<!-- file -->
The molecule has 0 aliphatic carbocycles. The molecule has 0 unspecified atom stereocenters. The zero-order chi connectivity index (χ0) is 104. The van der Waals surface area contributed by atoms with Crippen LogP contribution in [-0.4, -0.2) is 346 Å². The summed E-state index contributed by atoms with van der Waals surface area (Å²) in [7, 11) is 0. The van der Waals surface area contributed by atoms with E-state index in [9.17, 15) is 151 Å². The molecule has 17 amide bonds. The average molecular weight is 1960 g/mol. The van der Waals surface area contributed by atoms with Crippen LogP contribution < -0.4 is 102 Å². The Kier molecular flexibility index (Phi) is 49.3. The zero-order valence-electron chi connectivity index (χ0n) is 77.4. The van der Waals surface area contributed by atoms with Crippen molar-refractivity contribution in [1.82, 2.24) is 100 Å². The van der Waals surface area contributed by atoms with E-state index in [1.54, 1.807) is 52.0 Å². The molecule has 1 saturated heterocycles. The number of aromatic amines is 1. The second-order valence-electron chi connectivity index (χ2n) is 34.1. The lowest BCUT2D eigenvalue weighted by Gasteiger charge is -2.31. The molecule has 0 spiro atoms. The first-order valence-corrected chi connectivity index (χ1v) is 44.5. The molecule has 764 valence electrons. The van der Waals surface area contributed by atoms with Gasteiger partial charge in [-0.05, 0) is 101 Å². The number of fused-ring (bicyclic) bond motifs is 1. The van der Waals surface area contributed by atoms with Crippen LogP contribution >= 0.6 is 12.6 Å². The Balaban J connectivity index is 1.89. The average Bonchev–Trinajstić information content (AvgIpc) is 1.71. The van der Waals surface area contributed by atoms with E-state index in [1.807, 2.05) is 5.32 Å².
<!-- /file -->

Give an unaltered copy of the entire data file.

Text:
The molecule has 0 aliphatic carbocycles. The molecule has 0 unspecified atom stereocenters. The zero-order chi connectivity index (χ0) is 104. The van der Waals surface area contributed by atoms with Crippen LogP contribution in [-0.4, -0.2) is 346 Å². The summed E-state index contributed by atoms with van der Waals surface area (Å²) in [7, 11) is 0. The van der Waals surface area contributed by atoms with E-state index in [9.17, 15) is 151 Å². The molecule has 17 amide bonds. The average molecular weight is 1960 g/mol. The van der Waals surface area contributed by atoms with Crippen LogP contribution < -0.4 is 102 Å². The Kier molecular flexibility index (Phi) is 49.3. The zero-order valence-electron chi connectivity index (χ0n) is 77.4. The van der Waals surface area contributed by atoms with Crippen molar-refractivity contribution in [1.82, 2.24) is 100 Å². The van der Waals surface area contributed by atoms with E-state index in [1.54, 1.807) is 52.0 Å². The molecule has 1 saturated heterocycles. The number of aromatic amines is 1. The second-order valence-electron chi connectivity index (χ2n) is 34.1. The lowest BCUT2D eigenvalue weighted by Gasteiger charge is -2.31. The molecule has 0 spiro atoms. The first-order valence-corrected chi connectivity index (χ1v) is 44.5. The molecule has 764 valence electrons. The van der Waals surface area contributed by atoms with Gasteiger partial charge in [-0.05, 0) is 101 Å². The number of fused-ring (bicyclic) bond motifs is 1. The van der Waals surface area contributed by atoms with Crippen LogP contribution >= 0.6 is 12.6 Å². The Balaban J connectivity index is 1.89. The average Bonchev–Trinajstić information content (AvgIpc) is 1.71. The van der Waals surface area contributed by atoms with E-state index in [1.807, 2.05) is 5.32 Å².